According to a story by Ed Price, the Yankees beat reporter for the New Jersey Star Ledger, bottled water has been banned from the dugouts of Major League Baseball. Gatorade—not water—is the “official sports drink” of MLB, and cannot bear to share the dugout with any other form of hydration. Price’s article, which has been heavily blogged, says that players can’t be seen drinking anything but Gatorade—not even Aquafina, the “official water” of MLB. According to White Sox clubhouse personnel, if players take bottled water to the bench, all the bottled water will be removed from the clubhouse as punishment.
This seems like an pretty bad move on Gatorade’s part, as encroaching on an athlete’s right to freedom of hydration might create a bit of a backlash. And it turns out Gatorade actually isn’t that recklessly narcissistic—Price’s article is bogus.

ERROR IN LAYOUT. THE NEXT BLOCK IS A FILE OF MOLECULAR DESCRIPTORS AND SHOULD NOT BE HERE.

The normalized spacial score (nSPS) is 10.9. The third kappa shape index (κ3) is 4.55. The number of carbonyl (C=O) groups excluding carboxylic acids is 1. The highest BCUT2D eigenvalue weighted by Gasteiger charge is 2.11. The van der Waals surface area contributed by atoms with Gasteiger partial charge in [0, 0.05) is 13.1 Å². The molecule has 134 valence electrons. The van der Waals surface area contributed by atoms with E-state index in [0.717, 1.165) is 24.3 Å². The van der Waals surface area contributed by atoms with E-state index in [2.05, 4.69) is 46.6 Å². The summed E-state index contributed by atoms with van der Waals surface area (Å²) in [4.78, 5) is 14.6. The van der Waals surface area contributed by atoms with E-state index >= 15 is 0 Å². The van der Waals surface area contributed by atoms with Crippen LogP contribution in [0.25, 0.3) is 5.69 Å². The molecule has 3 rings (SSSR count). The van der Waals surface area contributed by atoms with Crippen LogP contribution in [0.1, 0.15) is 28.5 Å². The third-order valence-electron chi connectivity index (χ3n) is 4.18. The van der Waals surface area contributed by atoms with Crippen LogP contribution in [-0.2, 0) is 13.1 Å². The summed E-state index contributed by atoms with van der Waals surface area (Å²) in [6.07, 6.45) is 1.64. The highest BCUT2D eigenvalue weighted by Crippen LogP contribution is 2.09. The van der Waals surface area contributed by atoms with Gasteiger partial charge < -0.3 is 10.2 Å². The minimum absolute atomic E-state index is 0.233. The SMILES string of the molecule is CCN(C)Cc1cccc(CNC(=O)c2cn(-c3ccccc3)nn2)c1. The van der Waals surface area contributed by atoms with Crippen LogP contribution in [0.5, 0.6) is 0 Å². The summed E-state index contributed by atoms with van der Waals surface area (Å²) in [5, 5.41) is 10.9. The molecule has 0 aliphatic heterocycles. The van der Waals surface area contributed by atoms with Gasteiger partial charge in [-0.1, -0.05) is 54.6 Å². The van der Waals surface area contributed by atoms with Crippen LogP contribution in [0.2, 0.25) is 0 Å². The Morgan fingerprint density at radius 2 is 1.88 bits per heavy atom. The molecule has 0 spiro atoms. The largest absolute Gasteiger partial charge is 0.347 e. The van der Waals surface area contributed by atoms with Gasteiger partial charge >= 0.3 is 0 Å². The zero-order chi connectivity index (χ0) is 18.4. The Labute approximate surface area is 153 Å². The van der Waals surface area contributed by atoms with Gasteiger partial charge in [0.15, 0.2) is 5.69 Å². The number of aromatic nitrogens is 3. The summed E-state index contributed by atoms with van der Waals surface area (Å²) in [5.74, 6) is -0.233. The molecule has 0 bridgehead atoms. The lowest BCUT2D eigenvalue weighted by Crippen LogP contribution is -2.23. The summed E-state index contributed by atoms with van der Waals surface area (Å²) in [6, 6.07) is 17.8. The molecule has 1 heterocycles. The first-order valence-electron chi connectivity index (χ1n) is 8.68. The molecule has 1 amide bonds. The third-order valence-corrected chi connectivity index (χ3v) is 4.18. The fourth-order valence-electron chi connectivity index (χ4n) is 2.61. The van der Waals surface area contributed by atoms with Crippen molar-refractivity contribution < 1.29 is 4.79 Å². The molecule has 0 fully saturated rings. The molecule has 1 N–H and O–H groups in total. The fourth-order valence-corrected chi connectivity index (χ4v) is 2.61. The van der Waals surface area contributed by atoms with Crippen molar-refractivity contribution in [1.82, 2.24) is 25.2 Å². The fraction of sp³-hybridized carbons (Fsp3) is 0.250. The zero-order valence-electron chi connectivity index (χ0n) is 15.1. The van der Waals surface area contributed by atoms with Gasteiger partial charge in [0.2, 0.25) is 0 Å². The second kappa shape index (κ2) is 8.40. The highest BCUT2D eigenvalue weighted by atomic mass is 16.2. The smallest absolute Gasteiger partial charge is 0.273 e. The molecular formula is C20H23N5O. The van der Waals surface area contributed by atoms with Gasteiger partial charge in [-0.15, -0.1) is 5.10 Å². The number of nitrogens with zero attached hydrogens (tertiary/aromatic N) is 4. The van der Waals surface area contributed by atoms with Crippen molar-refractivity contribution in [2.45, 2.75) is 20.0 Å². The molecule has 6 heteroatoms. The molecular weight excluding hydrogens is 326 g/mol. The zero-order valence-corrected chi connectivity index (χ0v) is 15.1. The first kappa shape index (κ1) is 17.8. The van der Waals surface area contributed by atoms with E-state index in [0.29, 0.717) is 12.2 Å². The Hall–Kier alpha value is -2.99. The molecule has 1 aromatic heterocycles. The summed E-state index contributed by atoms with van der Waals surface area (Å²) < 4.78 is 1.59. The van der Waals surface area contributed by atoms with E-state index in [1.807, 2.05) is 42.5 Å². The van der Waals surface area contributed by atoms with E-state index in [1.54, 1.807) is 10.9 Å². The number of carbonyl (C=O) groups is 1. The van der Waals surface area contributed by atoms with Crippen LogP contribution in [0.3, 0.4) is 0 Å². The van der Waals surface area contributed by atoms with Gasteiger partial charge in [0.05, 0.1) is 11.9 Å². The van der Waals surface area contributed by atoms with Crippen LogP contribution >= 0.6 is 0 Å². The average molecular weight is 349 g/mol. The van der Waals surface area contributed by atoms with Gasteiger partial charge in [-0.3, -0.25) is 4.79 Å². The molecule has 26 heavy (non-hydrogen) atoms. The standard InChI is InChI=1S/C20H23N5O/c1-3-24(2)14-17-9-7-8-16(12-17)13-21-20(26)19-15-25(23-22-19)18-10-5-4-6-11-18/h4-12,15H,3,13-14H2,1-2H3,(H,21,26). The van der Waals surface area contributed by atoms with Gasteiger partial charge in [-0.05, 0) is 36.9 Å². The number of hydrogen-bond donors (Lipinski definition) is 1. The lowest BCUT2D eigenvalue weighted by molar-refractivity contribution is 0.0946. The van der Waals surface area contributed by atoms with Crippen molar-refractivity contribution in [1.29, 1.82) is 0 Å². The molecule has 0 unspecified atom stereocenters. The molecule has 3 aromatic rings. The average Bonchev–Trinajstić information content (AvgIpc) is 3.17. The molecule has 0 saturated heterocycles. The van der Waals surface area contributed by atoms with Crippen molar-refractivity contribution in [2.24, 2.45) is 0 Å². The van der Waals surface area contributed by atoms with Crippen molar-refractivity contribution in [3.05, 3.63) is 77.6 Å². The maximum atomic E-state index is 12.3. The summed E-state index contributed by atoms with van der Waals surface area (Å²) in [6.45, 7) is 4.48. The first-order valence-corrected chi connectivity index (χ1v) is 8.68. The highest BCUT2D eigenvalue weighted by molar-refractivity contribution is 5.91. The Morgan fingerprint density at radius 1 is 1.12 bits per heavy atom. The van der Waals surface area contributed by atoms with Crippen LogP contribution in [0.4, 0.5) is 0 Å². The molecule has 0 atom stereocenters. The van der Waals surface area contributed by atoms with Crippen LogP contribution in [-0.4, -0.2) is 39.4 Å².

Pat Courtney, a spokesman for MLB, corrected Price and his clubhouse informant in a telephone interview. Players are allowed to drink whatever they want—they just have to take the label off if it’s not a sponsoring brand, and that rule only applies to the post-season.
Of course, there are other reasons to avoid bottled water (not that Gatorade solves these issues). Then again, Gatorade supplies not just water for hydration, but also carbohydrates to replenish energy stores, and electrolytes to keep optimal osmoregularity. But these, particularly the latter, are only important if you’re really exerting yourself, like when running a marathon—not running to first base. Oh, and as for those carbs in Gatorade—since 2007, they’ve come in part from high fructose corn syrup.